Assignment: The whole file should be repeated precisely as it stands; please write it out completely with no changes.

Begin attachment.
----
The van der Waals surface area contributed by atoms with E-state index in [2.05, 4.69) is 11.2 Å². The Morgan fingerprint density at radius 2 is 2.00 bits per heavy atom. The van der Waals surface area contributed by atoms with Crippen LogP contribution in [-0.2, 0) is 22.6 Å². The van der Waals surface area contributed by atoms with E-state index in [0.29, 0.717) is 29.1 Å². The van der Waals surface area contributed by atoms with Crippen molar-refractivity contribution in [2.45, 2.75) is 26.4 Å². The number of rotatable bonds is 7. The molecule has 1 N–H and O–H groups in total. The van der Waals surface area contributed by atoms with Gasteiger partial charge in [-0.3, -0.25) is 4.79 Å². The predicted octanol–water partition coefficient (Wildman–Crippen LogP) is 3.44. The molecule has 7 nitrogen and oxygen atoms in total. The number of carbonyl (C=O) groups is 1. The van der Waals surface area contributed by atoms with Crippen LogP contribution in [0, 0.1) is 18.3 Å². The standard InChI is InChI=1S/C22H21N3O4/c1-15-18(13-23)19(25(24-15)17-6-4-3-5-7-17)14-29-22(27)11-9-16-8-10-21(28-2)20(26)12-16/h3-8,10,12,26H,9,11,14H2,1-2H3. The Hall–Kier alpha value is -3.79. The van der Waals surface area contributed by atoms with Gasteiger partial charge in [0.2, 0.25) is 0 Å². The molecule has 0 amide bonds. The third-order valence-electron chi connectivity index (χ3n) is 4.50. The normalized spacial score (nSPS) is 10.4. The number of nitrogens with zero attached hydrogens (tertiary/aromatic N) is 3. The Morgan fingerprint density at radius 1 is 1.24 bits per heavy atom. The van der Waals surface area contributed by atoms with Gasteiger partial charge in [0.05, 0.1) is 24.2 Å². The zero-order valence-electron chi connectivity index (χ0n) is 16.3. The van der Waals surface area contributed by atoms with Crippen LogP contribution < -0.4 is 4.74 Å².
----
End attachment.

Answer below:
The van der Waals surface area contributed by atoms with E-state index in [2.05, 4.69) is 11.2 Å². The Morgan fingerprint density at radius 2 is 2.00 bits per heavy atom. The van der Waals surface area contributed by atoms with Crippen LogP contribution in [-0.2, 0) is 22.6 Å². The van der Waals surface area contributed by atoms with E-state index in [0.29, 0.717) is 29.1 Å². The van der Waals surface area contributed by atoms with Crippen molar-refractivity contribution in [2.45, 2.75) is 26.4 Å². The number of rotatable bonds is 7. The molecule has 1 N–H and O–H groups in total. The van der Waals surface area contributed by atoms with Gasteiger partial charge in [-0.3, -0.25) is 4.79 Å². The predicted octanol–water partition coefficient (Wildman–Crippen LogP) is 3.44. The molecule has 7 nitrogen and oxygen atoms in total. The number of carbonyl (C=O) groups is 1. The van der Waals surface area contributed by atoms with Crippen LogP contribution in [0, 0.1) is 18.3 Å². The standard InChI is InChI=1S/C22H21N3O4/c1-15-18(13-23)19(25(24-15)17-6-4-3-5-7-17)14-29-22(27)11-9-16-8-10-21(28-2)20(26)12-16/h3-8,10,12,26H,9,11,14H2,1-2H3. The Hall–Kier alpha value is -3.79. The van der Waals surface area contributed by atoms with Gasteiger partial charge in [0.2, 0.25) is 0 Å². The molecule has 0 amide bonds. The third-order valence-electron chi connectivity index (χ3n) is 4.50. The normalized spacial score (nSPS) is 10.4. The number of nitrogens with zero attached hydrogens (tertiary/aromatic N) is 3. The Morgan fingerprint density at radius 1 is 1.24 bits per heavy atom. The van der Waals surface area contributed by atoms with Gasteiger partial charge in [0.05, 0.1) is 24.2 Å². The zero-order valence-electron chi connectivity index (χ0n) is 16.3. The van der Waals surface area contributed by atoms with Crippen LogP contribution < -0.4 is 4.74 Å².